If You Over
Commit, You Won't Submit:
Learning to Say "No"
Malandrinos- All Rights
the season of endless obligations--shopping, wrapping,
baking, decorating--and you still have to fit in everything
else you regularly do. It’s easy to over commit any time
during the year, but especially when the holiday season is
in full swing.
An overcommitted writer
usually isn’t the most productive writer. With little time
left in the day to dedicate to writing, your number of
submissions can go down or stop altogether.
Learning to say "no"
isn’t easy, but it is a sure fire way to make sure you
don’t overextend yourself this holiday season.
The first step in any
needed change is acknowledging the problem. Donna Birk, a
trainer, coach, and founder of People Builders, states
learning to say no is a three-stage process. In the first
stage, she says, we have "identified our need to learn to
say ‘no’ and make it one of our goals."
She also says this is
where we will identify opportunities from the past where we
could have said no, but didn’t.
But how do you use that
knowledge to manage your time better?
Consider these things
when deciding to take on something new.
Does this fit in
with my goals? Setting goals is essential for any
writer. Staying committed to your writing goals
will help you identify if a project is worth taking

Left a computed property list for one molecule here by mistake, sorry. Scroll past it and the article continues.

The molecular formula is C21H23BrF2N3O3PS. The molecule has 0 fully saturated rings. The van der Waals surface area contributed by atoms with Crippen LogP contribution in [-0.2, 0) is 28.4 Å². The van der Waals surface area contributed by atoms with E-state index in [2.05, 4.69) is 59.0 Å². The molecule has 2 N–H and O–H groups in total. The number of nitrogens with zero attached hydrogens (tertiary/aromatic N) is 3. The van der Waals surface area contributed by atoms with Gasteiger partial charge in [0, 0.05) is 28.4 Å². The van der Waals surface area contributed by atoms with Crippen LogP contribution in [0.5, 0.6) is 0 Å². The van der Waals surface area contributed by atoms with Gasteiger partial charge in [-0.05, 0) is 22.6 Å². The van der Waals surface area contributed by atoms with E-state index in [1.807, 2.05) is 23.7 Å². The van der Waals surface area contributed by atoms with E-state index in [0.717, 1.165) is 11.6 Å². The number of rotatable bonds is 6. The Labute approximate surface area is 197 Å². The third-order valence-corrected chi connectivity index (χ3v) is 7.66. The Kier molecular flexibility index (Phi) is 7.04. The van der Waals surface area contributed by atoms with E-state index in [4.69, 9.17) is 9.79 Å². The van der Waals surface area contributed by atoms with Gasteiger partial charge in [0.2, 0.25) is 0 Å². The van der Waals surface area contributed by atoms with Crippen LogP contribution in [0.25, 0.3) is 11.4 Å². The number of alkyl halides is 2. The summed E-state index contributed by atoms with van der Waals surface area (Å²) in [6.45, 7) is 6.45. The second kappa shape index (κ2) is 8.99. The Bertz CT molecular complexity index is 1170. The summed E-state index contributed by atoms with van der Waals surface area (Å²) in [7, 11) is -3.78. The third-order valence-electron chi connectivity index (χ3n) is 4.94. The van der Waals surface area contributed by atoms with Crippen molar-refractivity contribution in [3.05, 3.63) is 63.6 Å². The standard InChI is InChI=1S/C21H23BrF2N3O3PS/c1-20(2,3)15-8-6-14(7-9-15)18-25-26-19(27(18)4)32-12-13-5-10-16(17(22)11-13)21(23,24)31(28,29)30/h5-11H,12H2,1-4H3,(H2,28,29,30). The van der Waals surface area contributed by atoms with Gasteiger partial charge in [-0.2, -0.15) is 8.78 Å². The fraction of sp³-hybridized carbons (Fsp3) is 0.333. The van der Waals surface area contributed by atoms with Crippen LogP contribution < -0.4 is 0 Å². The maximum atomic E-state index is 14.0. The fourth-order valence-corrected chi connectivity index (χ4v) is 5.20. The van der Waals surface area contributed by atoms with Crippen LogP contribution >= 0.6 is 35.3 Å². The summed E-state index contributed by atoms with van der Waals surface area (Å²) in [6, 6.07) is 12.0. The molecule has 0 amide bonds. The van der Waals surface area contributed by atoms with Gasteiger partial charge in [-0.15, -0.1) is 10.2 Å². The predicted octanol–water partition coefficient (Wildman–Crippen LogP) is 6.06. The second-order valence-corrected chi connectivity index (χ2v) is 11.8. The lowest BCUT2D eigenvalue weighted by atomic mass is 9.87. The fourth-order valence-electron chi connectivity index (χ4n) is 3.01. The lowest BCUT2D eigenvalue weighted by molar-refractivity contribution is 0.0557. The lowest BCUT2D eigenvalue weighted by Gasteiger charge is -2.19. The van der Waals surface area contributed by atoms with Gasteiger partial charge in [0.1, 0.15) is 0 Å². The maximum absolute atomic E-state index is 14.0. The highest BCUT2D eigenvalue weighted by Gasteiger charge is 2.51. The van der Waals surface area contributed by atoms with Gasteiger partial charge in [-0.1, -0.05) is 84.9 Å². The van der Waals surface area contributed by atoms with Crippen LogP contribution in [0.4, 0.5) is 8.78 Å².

How much is on
your calendar? Carefully examine your calendar when
asked to be part of another project. Find out how
much time you will need to commit to this new
project and take a critical look at if you have
that time available.
comfortable with this project? Sometimes the people
or the type of work involved might make you feel
uncomfortable working on a project.
Are you the best
person for this project? Identify how much
knowledge you have on the subject and if you are
the right person for it.
Now that you have given
thought to all these things, what happens if you have to
straight-forward, "No, I cannot help," is usually the best
answer, but it isn’t always easy. You almost feel like
you’re being mean or selfish. While you shouldn’t feel the
need to explain yourself, if you want to say "no" in a
gentler way you can try these ideas from Online
"I need to focus
on my career right now." There’s nothing wrong in
admitting that your writing is important to
"I don’t have any
room in my calendar." If your plate is full, then
comfortable with that." Taking on a project that
makes you uncomfortable will add unnecessary stress
to the situation.
"I have no
experience with that," or "This really is not my
strong suit." Admit your limitations up front. This
will allow you to work on things you do
The last thing you need
to consider is something that time management expert, Dr.
Donald Wetmore has touched upon. No one but you knows where
you are taking your life. If you keep saying "yes" when you
should be saying "no" then people will continue to take up
your time, possibly keeping you from accomplishing what you
really want to do.
Saying "no" and staying
focused on your writing goals will help you make the time
to submit this holiday season, and every day throughout the